December 17, 2017
Savannah Dowling is a reporter at Crunchbase News.
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Shenzhen Capital Group (SCGC), one of China’s most prominent venture capital firms, is a government-backed group that has invested in over 150 companies.

According to Crunchbase data the firm, founded in 1999, ranks seventh of 776 in terms of number of known investments when compared to other China-based VCs. It has invested in a known total of 171 companies, including 14 lead investments in the last four years.

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Despite its activity, its overall investment strategy is difficult to pin down. Aside from a focus on striking early-stage deals, SCGC appears to have little preference regarding sector focus, with deals being made in education, biotech, big data, e-commerce, and consulting startups.

The Chinese government prided itself on its continued growth and maintained strength during and after the 2008 financial crisis which it combated with a huge stimulus package and state-wide promotion of domestic investment. SCGC is a prime example of this state-sponsored move.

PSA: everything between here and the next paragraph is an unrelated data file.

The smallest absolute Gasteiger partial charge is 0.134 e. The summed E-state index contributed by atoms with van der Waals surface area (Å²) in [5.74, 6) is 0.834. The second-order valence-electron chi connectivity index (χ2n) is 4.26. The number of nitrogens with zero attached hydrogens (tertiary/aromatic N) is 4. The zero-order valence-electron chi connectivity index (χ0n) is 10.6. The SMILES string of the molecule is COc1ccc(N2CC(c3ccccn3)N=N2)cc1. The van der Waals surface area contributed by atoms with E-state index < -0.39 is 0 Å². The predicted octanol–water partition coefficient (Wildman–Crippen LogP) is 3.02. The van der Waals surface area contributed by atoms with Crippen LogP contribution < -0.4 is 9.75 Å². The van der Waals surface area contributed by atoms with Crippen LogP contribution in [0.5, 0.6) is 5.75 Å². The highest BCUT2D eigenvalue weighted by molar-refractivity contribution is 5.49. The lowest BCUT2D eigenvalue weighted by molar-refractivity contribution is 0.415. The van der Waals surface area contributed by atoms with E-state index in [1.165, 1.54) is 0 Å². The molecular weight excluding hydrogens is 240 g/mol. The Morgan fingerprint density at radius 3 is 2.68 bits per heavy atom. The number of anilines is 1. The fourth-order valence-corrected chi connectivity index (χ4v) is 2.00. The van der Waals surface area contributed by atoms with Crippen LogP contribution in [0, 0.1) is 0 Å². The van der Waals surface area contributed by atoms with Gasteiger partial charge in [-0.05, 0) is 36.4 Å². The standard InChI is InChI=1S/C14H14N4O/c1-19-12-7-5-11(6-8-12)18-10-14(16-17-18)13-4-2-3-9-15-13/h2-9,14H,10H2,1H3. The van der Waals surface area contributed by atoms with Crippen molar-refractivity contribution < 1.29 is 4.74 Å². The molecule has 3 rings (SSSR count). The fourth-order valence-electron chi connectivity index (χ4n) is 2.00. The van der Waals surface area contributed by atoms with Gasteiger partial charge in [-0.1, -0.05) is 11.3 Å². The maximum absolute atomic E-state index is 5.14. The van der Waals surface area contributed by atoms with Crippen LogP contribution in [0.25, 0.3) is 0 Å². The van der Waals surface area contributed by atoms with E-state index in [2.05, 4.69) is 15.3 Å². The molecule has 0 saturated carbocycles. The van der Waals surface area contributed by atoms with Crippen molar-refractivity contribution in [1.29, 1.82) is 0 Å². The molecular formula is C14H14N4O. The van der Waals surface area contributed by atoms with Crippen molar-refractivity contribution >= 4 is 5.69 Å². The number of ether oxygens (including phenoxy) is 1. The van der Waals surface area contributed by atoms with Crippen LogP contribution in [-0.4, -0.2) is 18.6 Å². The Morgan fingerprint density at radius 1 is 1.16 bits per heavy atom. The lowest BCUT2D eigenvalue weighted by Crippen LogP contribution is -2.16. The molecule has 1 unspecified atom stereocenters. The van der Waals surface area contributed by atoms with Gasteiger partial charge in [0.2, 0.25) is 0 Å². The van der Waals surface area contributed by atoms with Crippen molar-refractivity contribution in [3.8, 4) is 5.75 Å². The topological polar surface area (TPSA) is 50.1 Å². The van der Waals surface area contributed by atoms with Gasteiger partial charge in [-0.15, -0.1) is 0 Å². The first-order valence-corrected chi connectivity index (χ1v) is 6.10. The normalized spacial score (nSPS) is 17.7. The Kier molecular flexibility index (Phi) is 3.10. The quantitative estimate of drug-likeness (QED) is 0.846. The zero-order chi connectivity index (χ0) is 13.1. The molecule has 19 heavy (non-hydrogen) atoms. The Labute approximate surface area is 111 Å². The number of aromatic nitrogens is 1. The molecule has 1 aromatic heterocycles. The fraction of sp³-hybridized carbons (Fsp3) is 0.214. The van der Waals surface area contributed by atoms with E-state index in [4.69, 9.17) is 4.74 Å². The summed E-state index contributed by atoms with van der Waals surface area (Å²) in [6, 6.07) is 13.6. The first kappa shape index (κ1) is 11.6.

So just how far has the state gotten them, and what can we learn from SCGC’s investing patterns?

Behind The Rounds

According to Crunchbase data on the SCGC portfolio, the group initiated a huge jump in investment in 2008 and 2009, accounting for 33 percent of the firm’s total known investments from January 2008, year to date.

Of its known investments, the vast majority of the companies are based in China, including over 40 in Guangdong province where SCGC is headquartered. All of the group’s 14 latest-known lead investments and 162 were also headquartered in China (including Hong Kong).

SCGC has participated primarily in early-stage funding rounds, with Series A and B investments making up 70 percent of known investments.

As noted before, SCGC’s past investment cadence was mostly agnostic in terms of sector. But pouring over recent investment trends points to slivers of focus in line with state-sponsored initiatives.